AI Aid for Bite Sized Debates

Written by Vicar on . Posted in Blog, Past Events

A surprisingly low number of citizens is aware that in the Netherlands both the national and local government broadcast all of their meetings and debates. Even fewer people actually sit down to look at these live or recorded video streams, which is a pity as a majority of the discussions directly affect our daily lives. Therefore, in an attempt to increase participation and bridge the gap between government and citizens, we decided to commit our expertise towards improving the accessibility of these video recordings. Supported with funding from SBIR (Small Business Innovation Research), a government initiative to promote human-centered AI for the public sector, we conducted a 4 month study that finished with a prototype dashboard (see also VITE-A2).

Gemeenteraad Amsterdam


Approach to creating AI based highlights

The original goal was to deploy our state-of-the-art emotion recognition combined with an analysis of the available transcripts, a strength of our sister company Parabots. We reasoned that based on emotions from speech and text, we could create a summary with the most relevant scenes. This proved to be very complex, due to the content of the debates and the quality of the data.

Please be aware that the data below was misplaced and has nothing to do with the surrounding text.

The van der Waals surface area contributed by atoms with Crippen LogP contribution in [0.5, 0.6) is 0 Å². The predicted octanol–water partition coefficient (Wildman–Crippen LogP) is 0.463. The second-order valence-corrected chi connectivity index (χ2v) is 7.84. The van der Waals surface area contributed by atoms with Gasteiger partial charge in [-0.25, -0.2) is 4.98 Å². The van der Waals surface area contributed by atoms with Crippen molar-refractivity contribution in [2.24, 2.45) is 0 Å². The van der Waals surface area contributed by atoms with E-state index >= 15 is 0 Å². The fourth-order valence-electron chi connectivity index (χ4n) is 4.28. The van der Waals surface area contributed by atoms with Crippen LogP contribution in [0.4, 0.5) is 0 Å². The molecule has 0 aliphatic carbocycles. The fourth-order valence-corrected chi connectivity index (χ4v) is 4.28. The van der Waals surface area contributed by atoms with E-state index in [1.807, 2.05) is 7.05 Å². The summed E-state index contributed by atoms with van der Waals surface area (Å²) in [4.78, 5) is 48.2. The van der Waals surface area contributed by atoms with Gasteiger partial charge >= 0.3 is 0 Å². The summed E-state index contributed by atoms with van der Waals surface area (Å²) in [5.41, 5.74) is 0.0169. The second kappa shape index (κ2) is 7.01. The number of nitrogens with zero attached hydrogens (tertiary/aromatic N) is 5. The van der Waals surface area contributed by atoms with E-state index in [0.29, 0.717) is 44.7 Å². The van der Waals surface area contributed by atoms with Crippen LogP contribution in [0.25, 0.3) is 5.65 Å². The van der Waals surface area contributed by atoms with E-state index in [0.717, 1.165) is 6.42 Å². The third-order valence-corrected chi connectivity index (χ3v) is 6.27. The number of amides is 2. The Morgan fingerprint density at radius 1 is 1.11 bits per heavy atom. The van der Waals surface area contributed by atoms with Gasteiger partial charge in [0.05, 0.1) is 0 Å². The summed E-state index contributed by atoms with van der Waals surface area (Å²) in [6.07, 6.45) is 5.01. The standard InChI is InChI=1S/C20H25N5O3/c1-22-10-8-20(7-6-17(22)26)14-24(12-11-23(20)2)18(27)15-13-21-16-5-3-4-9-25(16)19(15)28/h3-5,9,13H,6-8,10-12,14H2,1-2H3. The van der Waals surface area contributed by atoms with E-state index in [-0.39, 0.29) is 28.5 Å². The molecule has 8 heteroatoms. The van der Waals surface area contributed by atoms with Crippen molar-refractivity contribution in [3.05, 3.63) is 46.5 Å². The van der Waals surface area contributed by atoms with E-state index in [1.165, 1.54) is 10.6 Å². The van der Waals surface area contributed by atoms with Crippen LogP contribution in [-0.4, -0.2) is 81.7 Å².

However, the idea of finding important fragments out of large datasets is still very relevant. We therefore focussed on the detection and segmentation of bite sized statements. We gained relevant insights in what would be required to further develop this. In addition, we developed an efficient and personalized way to present it.

Resulting in a prototype dashboard

Ultimately we combined our efforts in the design of a prototype dashboard. The video below provides a clear picture of what we believe to be its purpose. For different (personalized) topics we present a timeline, background information and related topics. Short video statements are meant to spike interest and invite a user to watch (parts of) the original debate. The video fragments can be sorted on relevant metrics such as emotional intensity. Finally, the voting is made accessible and all information from the dashboard can easily be shared across social media platforms to increase engagement of civilians with governmental decisions. An online tool like this could help users come into contact with complex data in an accessible way.

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